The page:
This week New Zealand became the latest country, and the first in the Pacific region, to legalise same-sex marriage. I am thrilled that half my friends in mixed-race marriages (Kiwis and Aussies) and all my friends in all-Kiwi marriages now have their commitment to their partner recognised in their home country.
The general practice when someone gets married is to congratulate them, and now they’re all legally married in New Zealand it should be the right thing to do. Except they’re not married here, where they live, so I’m not quite sure what to do.
Every time another country recognises same-sex marriage we celebrate that victory. I’ve been struck by the indignity of having to get up before parliamentary committees, or on Q&A, or even at the dinner table with our extended biological families and argue in favour of extending rights to my people that are a given for the rest of the community. Why should I have to do that? Why should any of us? There should not even be a debate about it – it should be a given.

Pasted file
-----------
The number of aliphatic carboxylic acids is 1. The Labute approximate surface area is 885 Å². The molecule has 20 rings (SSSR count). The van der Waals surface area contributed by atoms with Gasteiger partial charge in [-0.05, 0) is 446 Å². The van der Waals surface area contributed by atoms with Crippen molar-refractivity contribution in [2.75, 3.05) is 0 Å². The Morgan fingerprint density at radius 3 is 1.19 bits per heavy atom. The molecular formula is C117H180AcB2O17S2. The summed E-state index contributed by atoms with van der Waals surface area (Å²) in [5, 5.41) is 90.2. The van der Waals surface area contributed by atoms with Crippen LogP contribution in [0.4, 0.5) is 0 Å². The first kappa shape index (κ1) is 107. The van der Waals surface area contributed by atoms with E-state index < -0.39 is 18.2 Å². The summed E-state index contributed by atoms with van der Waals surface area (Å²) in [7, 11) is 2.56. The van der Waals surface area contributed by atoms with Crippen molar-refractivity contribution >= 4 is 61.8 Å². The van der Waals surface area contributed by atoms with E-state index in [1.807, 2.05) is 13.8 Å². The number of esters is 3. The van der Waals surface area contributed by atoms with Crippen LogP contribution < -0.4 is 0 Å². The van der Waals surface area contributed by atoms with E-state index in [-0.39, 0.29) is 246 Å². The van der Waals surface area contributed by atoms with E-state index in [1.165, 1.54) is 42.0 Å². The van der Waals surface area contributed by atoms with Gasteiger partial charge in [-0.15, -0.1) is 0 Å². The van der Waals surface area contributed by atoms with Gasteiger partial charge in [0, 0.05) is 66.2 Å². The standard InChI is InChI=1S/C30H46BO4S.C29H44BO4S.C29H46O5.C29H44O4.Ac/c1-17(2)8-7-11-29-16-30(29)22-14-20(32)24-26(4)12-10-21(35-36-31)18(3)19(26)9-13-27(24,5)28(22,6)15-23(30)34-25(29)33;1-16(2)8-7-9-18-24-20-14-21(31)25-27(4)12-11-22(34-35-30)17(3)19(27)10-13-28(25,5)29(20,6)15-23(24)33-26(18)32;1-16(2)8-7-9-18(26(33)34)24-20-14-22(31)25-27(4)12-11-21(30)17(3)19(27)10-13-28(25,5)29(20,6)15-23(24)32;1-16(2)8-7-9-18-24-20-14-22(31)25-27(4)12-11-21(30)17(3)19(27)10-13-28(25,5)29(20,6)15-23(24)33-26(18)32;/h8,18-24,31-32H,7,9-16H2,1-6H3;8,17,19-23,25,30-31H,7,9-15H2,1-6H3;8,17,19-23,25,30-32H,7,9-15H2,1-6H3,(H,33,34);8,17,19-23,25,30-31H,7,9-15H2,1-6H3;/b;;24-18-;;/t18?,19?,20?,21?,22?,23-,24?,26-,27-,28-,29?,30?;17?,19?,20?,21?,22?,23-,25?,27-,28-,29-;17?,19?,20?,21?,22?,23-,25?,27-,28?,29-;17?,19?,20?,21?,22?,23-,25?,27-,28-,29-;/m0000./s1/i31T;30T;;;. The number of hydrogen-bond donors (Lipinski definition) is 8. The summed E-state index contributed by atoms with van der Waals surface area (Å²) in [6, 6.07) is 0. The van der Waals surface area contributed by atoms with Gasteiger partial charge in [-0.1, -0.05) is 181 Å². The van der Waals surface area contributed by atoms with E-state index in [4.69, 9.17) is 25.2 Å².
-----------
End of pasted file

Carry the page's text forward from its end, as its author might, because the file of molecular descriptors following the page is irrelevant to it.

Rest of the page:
Recently, former Republican presidential nominee Rick Santorum commented that the television show Will & Grace was responsible for starting the campaign for marriage equality. However, in 1989 Denmark became the first country in the world to legally recognise same-sex unions, though not through marriage.
In 2000 the Netherlands became the first country to legislate in favour of same-sex marriage, however the first same-sex marriages were performed in Canada in January 2001.
In Australia we have relationship registries in the states of NSW, Tasmania, Queensland, Victoria and the ACT.
In the USA, various states have passed laws permitting some form of registered partnerships over the last 20 years. The right of a state to legislate on marriage is currently before the Supreme Court in the United States. In the 1960s Supreme Court Justice Ruth Bader-Ginsberg took on sex discrimination one state and one law at a time and we must do the same with equal marriage.
We must continue to celebrate the victories that bring us closer to equality and anticipate that, like sex discrimination laws, discrimination based on sexual orientation will fall like dominoes.